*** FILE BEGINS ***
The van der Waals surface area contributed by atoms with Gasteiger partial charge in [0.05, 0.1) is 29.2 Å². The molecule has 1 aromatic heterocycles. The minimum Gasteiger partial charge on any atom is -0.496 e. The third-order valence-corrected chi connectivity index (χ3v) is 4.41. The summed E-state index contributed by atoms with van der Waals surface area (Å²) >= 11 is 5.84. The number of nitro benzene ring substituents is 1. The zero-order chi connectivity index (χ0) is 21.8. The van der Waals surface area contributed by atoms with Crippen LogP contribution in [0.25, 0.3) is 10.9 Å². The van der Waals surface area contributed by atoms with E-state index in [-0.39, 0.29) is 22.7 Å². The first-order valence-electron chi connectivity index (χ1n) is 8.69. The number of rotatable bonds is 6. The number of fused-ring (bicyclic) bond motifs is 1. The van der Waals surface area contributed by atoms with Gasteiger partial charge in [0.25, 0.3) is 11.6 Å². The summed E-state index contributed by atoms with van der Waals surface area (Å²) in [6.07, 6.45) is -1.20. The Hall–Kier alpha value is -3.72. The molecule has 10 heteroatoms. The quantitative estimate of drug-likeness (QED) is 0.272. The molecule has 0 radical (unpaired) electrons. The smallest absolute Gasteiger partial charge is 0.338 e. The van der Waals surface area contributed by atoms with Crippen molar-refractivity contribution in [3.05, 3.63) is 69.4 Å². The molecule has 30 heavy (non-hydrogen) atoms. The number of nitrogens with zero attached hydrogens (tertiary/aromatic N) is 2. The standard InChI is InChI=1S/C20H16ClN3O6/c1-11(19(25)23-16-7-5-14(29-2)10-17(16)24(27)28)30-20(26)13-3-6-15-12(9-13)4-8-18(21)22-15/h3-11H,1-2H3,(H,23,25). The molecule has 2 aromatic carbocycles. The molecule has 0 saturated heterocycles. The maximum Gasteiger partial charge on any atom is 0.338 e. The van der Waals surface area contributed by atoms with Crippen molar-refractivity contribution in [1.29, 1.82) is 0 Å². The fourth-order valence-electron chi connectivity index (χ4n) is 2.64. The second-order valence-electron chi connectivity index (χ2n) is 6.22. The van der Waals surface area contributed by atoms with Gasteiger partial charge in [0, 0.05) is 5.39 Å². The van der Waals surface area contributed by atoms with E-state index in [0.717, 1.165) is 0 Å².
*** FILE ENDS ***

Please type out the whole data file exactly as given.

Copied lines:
The van der Waals surface area contributed by atoms with Gasteiger partial charge in [0.05, 0.1) is 29.2 Å². The molecule has 1 aromatic heterocycles. The minimum Gasteiger partial charge on any atom is -0.496 e. The third-order valence-corrected chi connectivity index (χ3v) is 4.41. The summed E-state index contributed by atoms with van der Waals surface area (Å²) >= 11 is 5.84. The number of nitro benzene ring substituents is 1. The zero-order chi connectivity index (χ0) is 21.8. The van der Waals surface area contributed by atoms with Crippen LogP contribution in [0.25, 0.3) is 10.9 Å². The van der Waals surface area contributed by atoms with E-state index in [-0.39, 0.29) is 22.7 Å². The first-order valence-electron chi connectivity index (χ1n) is 8.69. The number of rotatable bonds is 6. The number of fused-ring (bicyclic) bond motifs is 1. The van der Waals surface area contributed by atoms with Gasteiger partial charge in [0.25, 0.3) is 11.6 Å². The summed E-state index contributed by atoms with van der Waals surface area (Å²) in [6.07, 6.45) is -1.20. The Hall–Kier alpha value is -3.72. The molecule has 10 heteroatoms. The quantitative estimate of drug-likeness (QED) is 0.272. The molecule has 0 radical (unpaired) electrons. The smallest absolute Gasteiger partial charge is 0.338 e. The van der Waals surface area contributed by atoms with Crippen molar-refractivity contribution in [3.05, 3.63) is 69.4 Å². The molecule has 30 heavy (non-hydrogen) atoms. The number of nitrogens with zero attached hydrogens (tertiary/aromatic N) is 2. The standard InChI is InChI=1S/C20H16ClN3O6/c1-11(19(25)23-16-7-5-14(29-2)10-17(16)24(27)28)30-20(26)13-3-6-15-12(9-13)4-8-18(21)22-15/h3-11H,1-2H3,(H,23,25). The molecule has 2 aromatic carbocycles. The molecule has 0 saturated heterocycles. The maximum Gasteiger partial charge on any atom is 0.338 e. The van der Waals surface area contributed by atoms with Crippen molar-refractivity contribution in [1.29, 1.82) is 0 Å². The fourth-order valence-electron chi connectivity index (χ4n) is 2.64. The second-order valence-electron chi connectivity index (χ2n) is 6.22. The van der Waals surface area contributed by atoms with Gasteiger partial charge in [0, 0.05) is 5.39 Å². The van der Waals surface area contributed by atoms with E-state index in [0.717, 1.165) is 0 Å².